d) 10 m

25. A car moves 3 times as fast as another identical car. Compared to the slower car, the faster car has

a) the same kinetic energy
b) 3 times the kinetic energy
c) 9 times the kinetic energy
d) 27 times the kinetic energy

26. A car moving at 40 km/hr skids 20 m with locked brakes. How far will the car skid with locked brakes if it is traveling at 120 km/hr?

a) 60 m
b) 90 m
c) 120 m
d) 180 m
Traveling with 3 times the velocity means having 9 times the KE so 9 times a much work is req'd to bring it to rest.

27. When a rifle is fired it recoils so both the bullet and rifle are set in motion. The rifle and bullet ideally acquire equal but opposite amounts of

a) kinetic energy
b) momentum
c) potential energy
d) all of the above

28. What does an object have when moving that it doesn`t have when at rest?

a) momentum
p = m v

b) energy
c) mass
d) all of the above

29. If an object has kinetic energy, then it also must have

a) momentum
b) velocity
c) speed
d) all of the above

30. According to Kepler's laws, the paths of planets about the Sun are

a) straight lines
b) parabolas Parabolas are the paths taken with projectile motion.
c) ellipses
d) hyperbolas

31. According to Newton, the greater the masses of interacting objects, the

a) greater the force of gravity, by the product of the masses
Fg = G M m / d2

b) less the force of gravity
c) greater the force of gravity, by the square of the masses
d) less the force of gravity, inversely as the square of the masses

32. According to Newton, the greater the distance between masses of interacting objects, the

a) greater the force of gravity, proportional to the distance
b) less the force of gravity, inversely as the distance
c) greater the force of gravity, proportional to the square of the distance
d) less the force of gravity, inversely as the square of the distance
Fg = G M m / d2

33. If the mass of Earth somehow increased with no change in radius, your weight would

a) increase
Fg = G M m / d2

b) decrease
c) stay the same

34. If the radius of Earth somehow decreased with no change in mass, your weight would

a) increase
Fg = G M m / d2

b) decrease
c) stay the same

35. If Earth's mass decreased to one-third its original mass with no change in radius, then your weight would

a) decrease to one-ninth its original value
b) decrease to one-third its original value
Fg = G M m / d2

c) increase to nine times its original value
d) increase to three times its original value

36. The force of gravity acting on the Space Shuttle in orbit is nearly

a) zero
b) equal to the weight of the Space Shuttle at Earth's surface
Fg = G M m / d2

d, the distance from the center of Earth to the Space Shuttle, is not very different from the radius of Earth.

c) about one-tenth its weight at Earth's surface
d) about one-one hundredth its weight at Earth's surface

37. A woman who normally weighs 400 N stands on top of a very tall ladder so she is one Earth radius above the earth's surface. How much would she weigh there?

a) zero
b) 100 N
Fg = G M m / d2

On the tower, d, the distance from the center of Earth to the top of the tower is 2Re, twice the radius of Earth.

c) 200 N
d) 800 N

38. The force of gravity acts on all apples on an apple tree. Some apples are twice as far from the ground as others. These twice- as-high apples, for the same mass, have practically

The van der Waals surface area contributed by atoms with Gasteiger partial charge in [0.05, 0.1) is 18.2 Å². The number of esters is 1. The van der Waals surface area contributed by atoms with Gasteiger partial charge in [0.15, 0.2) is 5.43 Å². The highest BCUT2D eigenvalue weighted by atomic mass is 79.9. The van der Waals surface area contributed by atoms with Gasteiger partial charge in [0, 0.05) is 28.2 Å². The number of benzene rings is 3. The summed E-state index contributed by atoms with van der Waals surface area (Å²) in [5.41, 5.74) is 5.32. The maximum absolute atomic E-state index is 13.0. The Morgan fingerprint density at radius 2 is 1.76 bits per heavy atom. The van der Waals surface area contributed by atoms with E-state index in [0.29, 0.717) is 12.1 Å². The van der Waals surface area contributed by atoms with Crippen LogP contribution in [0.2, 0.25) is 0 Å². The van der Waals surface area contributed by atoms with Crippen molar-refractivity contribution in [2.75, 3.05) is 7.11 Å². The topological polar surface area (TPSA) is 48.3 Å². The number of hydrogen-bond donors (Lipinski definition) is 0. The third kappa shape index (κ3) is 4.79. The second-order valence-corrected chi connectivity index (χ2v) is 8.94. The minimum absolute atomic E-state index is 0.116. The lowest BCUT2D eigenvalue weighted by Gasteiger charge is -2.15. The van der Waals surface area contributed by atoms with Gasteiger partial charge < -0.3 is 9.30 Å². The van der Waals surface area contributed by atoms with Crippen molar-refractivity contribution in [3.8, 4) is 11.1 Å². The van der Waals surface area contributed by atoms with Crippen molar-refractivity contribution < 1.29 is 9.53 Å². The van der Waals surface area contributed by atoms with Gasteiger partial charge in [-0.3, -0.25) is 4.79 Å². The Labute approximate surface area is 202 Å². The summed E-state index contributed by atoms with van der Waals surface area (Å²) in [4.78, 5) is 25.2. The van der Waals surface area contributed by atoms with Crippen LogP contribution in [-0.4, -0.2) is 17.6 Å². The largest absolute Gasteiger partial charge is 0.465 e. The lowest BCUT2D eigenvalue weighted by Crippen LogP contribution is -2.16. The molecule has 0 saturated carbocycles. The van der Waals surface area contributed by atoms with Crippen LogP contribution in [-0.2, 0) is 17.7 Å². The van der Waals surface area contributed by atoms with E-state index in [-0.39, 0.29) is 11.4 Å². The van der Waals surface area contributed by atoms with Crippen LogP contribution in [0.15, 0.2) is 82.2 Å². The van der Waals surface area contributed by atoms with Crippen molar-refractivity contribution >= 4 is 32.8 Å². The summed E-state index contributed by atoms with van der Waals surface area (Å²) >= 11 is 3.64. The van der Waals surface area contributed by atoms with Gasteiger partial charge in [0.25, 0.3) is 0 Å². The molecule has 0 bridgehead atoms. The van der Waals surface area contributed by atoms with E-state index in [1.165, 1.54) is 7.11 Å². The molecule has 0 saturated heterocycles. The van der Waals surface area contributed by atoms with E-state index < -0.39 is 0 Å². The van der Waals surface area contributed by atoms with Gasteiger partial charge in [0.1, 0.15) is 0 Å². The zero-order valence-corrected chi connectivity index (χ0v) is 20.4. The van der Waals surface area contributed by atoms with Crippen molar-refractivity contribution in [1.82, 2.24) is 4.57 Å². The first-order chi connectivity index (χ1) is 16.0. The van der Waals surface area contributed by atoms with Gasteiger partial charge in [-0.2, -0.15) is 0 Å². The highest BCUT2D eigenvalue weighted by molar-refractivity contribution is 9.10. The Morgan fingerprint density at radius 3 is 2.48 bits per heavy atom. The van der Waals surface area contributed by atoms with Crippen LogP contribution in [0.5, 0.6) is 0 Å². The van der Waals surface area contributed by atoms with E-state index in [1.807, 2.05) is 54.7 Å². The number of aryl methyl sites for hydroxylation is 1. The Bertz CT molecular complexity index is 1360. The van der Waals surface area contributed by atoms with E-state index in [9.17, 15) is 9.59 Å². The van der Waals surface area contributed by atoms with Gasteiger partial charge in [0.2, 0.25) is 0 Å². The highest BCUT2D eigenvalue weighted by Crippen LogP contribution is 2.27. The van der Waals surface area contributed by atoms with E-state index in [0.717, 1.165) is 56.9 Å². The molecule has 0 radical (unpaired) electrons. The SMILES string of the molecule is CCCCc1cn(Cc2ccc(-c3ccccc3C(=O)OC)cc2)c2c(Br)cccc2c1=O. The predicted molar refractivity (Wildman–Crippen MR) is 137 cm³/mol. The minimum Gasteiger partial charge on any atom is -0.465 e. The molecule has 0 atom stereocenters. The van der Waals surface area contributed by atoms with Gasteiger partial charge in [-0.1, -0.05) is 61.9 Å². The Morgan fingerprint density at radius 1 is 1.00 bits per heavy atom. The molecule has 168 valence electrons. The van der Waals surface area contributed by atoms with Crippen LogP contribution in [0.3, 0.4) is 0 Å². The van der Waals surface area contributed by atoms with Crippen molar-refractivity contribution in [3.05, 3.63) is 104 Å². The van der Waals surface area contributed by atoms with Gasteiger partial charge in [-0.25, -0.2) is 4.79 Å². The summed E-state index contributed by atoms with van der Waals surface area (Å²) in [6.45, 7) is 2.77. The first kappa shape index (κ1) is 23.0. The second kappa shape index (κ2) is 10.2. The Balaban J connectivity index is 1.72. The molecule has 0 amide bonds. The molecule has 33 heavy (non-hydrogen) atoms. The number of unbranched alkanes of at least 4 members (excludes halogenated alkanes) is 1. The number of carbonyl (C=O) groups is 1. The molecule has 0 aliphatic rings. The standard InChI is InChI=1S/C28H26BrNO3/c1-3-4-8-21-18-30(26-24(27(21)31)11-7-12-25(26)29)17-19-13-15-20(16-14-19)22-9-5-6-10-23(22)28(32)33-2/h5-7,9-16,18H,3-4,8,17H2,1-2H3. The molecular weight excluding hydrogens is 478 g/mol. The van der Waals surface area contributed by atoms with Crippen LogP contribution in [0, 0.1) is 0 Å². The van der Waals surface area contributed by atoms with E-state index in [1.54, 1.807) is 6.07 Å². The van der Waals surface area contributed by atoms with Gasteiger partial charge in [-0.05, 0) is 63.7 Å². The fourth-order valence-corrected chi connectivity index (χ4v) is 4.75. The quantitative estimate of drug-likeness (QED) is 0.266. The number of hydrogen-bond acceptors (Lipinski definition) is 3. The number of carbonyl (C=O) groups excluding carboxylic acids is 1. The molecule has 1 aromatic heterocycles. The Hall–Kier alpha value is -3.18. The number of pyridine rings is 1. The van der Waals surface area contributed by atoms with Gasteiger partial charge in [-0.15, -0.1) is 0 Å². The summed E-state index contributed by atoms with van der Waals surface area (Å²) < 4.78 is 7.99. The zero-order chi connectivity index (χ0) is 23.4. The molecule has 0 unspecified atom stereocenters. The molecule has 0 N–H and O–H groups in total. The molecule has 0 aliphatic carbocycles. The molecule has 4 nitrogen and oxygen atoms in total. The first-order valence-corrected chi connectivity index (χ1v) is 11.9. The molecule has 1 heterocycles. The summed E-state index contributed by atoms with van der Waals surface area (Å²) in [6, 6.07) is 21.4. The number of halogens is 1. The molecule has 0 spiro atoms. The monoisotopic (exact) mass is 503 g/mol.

a) one-fourth the weight
b) one-half the weight
c) the same weight
Fg = G M m / d2

d is the distance from the center of Earth to the apples.

d) twice the weight

39. The planet Jupiter is about 300 times as massive as Earth, yet on its surface you would weigh only about 3 times as much. This is because

a) your mass is 100 times less on Jupiter.
b) Jupiter is significantly farther from the sun.
This was one of the homework problems.

d) you are 100 times more weightless there.

40. An industrial flywheel has a greater rotational inertia when most of its mass is

a) nearer the axis
b) nearer the rim

41. A hollow ring or hoop and a sphere roll down an incline starting at the same time. The one to reach the bottom first will be the

a) cylinder (that should have been "hoop"
b) sphere
The sphere has more mass nearer to its axis of rotation so its "rotational mass" is smaller and, therefore, it is easier to rotate.

c) neither; they both reach the bottom at the same time

42. Put a pipe over the end of a wrench when trying to turn a stubborn nut on a bolt, to effectively make the wrench handle twice as long, you'll increase the torque by a factor of

a) two
b) four
c) eight
d) sixteen

43. When a twirling ice skater extends her arms outward, her rotational speed

a) increases
b) decreases
c) remains the same (ie, it is conserved).

44. A 3.0-kg cart, initially moving to the right at v1i = 2.0 m/s, collides with a 1.0-kg cart, initially at rest (v2i = 0). The collision is totally elastic. After the collision, the carts have final velocities of

a) v1f = - 1.0 m/s and v2f = 2.0 m/s
b) v1f = 1.0 m/s and v2f = - 2.0 m/s
c) v1f = 1.5 m/s and v2f = 1.5 m/s (ie, vif = v2f = vf = 1.5 m/s)
d) v1f = 1.0 m/s and v2f = 3.0 m/s

45. A 1-kg rock is suspended from the tip of a meter stick at the 0 cm mark so that the meter stick balances like a see-saw when the fulcrum is at the 25-cm mark. From this information, what is the mass of the meter stick?

a) 0.25 kg
b) 0.50 kg
c) 1.00 kg.
d) 2.00 kg

46. A car travels in a circle with constant speed. The net force on the car is

a) directed forward, in the direction of travel.
b) directed towards the center of the curve
This is known as the centripetal force.

c) zero because the car is not accelerating.
d) directed outward, away from the center of the curve

47. A communications satellite appears stationary to an Earth-based observer. The orbit such a satellite is in is called a

a) low-Earth orbit.
b) polar orbit.
c) geosynchronous orbit.
d) high-Earth orbit.

48. As your kinetic energy is reduced to zero in an automobile crash, use of seat belts means a stopping force is applied to your body over a greater distance. This means the force on you is

a) less than
An increase in distance means a decrease in force.

b) the same as
c) more than

if you were not wearing seat belts.

49. As you climb the first hill of a roller coaster, work is done by outside forces. At the top of that first hill, your velocity is nearly zero and you have maximum

a) momentum.
b) kinetic energy.
c) potential energy.
d) weight.

50. A diver does a double saumersalt and then extends his body so that his rotation nearly stops before going into the water. This is an example of conservation of

a) momentum.
b) kinetic energy.
c) potential energy.
d) angular momentum.